LAS VEGAS--On its fifth anniversary, Cirque du Soleil's "Love" invited CNET to once again explore its intricate backstage world at The Mirage in Las Vegas from the bowels of the theater to the rigging in the rafters. The "Love" theater is built into the space that was once home to the famed Siegfried and Roy. The show's offices are installed in what was the performers' residence.
The lighting room housing these high-tech lights--capable of projecting beams in any color and multiple shapes--takes up the space that once was home to Siegfried and Roy tiger cages. It took some work to get the smell of the huge beasts out of space before Cirque took possession for its celebration of The Beatles.
Nine lifts to raise and lower artists and set elements in and out of the performance space. This motor-driven, rack-and-pinion lift raises a center stage segment of Love weighing about 22,000 pounds. Engineers had to dig 32 feet down into the desert ground to install it. It provides a force of 150 pounds per square foot and can raise the huge stage at a speed of a foot per second.
To simulate the London Blitz of World War II that coincided with the earliest days of The Beatles' lives, elevated stage segments are covered with more than 2,000 foam bricks built into chimneys and facades. Performers tear the bricks apart during the scene. Once the set piece is removed from the stage, crew members rebuild the cityscape in 15 minutes.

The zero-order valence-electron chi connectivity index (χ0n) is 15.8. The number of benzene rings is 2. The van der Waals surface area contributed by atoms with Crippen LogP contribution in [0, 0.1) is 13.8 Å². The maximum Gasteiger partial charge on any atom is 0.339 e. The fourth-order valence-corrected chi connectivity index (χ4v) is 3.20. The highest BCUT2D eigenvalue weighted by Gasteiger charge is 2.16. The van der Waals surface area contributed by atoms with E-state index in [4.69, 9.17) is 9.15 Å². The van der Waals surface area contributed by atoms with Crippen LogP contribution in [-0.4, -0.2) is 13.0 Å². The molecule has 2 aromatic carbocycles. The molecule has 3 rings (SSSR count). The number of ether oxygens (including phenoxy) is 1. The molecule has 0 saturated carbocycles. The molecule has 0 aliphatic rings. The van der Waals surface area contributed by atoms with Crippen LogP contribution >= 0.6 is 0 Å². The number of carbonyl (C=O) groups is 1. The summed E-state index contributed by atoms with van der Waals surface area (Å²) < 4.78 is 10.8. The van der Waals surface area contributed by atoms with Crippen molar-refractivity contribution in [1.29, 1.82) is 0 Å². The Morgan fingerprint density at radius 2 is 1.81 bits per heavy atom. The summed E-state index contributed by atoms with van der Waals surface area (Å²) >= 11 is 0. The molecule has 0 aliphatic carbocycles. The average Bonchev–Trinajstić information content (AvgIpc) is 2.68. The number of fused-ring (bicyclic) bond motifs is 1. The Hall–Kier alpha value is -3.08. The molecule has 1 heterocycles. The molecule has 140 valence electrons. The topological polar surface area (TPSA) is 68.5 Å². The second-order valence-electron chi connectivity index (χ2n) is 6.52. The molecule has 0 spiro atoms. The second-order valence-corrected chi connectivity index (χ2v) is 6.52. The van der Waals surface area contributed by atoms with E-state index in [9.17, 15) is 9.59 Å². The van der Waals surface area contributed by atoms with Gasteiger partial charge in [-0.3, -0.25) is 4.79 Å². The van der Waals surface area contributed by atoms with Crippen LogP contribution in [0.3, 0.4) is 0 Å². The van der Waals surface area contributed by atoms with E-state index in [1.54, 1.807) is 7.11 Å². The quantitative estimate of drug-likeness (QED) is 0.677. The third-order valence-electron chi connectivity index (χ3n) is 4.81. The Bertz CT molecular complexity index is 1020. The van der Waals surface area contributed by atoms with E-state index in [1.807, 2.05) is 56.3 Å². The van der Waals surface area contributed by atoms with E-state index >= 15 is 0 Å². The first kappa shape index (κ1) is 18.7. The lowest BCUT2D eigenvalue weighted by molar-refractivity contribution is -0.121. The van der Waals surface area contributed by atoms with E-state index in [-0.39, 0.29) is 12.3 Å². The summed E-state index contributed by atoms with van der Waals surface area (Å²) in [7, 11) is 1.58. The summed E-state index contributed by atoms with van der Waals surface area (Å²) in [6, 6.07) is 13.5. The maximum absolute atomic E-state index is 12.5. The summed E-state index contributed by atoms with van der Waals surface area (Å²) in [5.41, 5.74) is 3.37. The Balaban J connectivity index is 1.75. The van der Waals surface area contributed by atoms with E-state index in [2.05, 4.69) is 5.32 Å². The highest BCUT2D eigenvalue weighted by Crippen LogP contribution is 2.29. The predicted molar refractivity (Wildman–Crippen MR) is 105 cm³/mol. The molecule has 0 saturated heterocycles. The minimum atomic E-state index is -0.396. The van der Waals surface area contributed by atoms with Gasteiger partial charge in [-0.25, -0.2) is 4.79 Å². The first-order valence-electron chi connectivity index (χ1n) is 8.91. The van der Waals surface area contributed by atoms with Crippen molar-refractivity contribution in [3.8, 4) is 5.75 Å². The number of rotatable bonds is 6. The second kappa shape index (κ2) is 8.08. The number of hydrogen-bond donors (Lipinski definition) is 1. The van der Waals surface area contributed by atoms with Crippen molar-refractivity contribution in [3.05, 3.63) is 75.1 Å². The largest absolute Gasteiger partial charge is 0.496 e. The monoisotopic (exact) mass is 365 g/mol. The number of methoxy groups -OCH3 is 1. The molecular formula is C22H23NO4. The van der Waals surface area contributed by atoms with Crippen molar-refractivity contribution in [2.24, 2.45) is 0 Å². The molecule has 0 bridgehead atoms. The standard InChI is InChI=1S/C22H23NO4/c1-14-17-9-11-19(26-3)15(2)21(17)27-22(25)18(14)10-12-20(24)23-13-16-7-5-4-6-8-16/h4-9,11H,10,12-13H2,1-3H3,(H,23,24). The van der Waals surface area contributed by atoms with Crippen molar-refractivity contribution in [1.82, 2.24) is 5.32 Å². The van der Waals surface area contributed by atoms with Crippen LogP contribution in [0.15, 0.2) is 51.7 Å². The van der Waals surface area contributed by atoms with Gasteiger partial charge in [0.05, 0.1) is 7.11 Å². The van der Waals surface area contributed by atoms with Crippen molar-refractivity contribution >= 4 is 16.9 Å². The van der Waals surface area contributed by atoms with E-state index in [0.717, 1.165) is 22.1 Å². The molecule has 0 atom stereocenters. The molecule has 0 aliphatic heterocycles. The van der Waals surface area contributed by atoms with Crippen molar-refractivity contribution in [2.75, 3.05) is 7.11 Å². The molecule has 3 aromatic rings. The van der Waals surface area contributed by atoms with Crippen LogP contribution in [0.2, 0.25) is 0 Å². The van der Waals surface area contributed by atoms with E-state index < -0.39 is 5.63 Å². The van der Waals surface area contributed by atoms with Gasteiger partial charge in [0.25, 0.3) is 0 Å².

During the show, this fiberglass piano is filled with a soapy formula that allows performers a chance to send "dancing bubbles" up and around the theater. To make the number possible in Las Vegas' dry desert air, the "Love" theater employs a ventilation system that can change the density and flow of air inside the theater specifically for the bubbles.
To guarantee performers' safety, participants in "Love" aerial acts wear specially designed harnesses. Each unit is fitted specifically for the performer in question and connects into the riggings above the stage.
There are more than 600 costume elements, stage, and acrobatic props in "Love." They include luminscent umbrellas and two 32-foot-long remotely manipulated, motor-driven trains adorned with flickering candles.
"Love" features constant movement from one end of the stage to the other. Some are independently driven, like this specially adapted Volkswagen Bug from the "Drive My Car" number. Others are remotely controlled.
Eight automated tracks and trolleys simultaneously move 24 props, set elements, or performers from the riggings above the stage during the show. They provide the production with 140 different ways to put a performer or set piece into the air.